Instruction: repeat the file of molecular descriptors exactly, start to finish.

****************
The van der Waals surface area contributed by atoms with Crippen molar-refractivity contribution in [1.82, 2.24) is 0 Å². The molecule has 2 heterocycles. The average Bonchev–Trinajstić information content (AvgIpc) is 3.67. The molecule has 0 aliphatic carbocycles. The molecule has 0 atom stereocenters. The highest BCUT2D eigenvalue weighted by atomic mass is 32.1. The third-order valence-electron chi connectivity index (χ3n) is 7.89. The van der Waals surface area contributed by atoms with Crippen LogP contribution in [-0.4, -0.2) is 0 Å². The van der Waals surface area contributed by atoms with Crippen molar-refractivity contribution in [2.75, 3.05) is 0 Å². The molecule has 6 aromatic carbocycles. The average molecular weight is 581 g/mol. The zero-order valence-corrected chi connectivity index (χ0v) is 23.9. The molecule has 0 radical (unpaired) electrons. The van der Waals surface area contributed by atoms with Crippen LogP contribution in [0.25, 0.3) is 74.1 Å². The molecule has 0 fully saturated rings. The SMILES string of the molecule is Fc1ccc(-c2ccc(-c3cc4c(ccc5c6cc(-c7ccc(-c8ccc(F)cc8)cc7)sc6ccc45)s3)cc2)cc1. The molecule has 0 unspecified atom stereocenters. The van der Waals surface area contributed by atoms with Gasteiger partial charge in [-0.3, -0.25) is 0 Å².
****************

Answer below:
The van der Waals surface area contributed by atoms with Crippen molar-refractivity contribution in [1.82, 2.24) is 0 Å². The molecule has 2 heterocycles. The average Bonchev–Trinajstić information content (AvgIpc) is 3.67. The molecule has 0 aliphatic carbocycles. The molecule has 0 atom stereocenters. The highest BCUT2D eigenvalue weighted by atomic mass is 32.1. The third-order valence-electron chi connectivity index (χ3n) is 7.89. The van der Waals surface area contributed by atoms with Crippen LogP contribution in [-0.4, -0.2) is 0 Å². The van der Waals surface area contributed by atoms with Crippen molar-refractivity contribution in [2.75, 3.05) is 0 Å². The molecule has 6 aromatic carbocycles. The average molecular weight is 581 g/mol. The zero-order valence-corrected chi connectivity index (χ0v) is 23.9. The molecule has 0 radical (unpaired) electrons. The van der Waals surface area contributed by atoms with Crippen LogP contribution in [0.25, 0.3) is 74.1 Å². The molecule has 0 fully saturated rings. The SMILES string of the molecule is Fc1ccc(-c2ccc(-c3cc4c(ccc5c6cc(-c7ccc(-c8ccc(F)cc8)cc7)sc6ccc45)s3)cc2)cc1. The molecule has 0 unspecified atom stereocenters. The van der Waals surface area contributed by atoms with Gasteiger partial charge in [-0.3, -0.25) is 0 Å².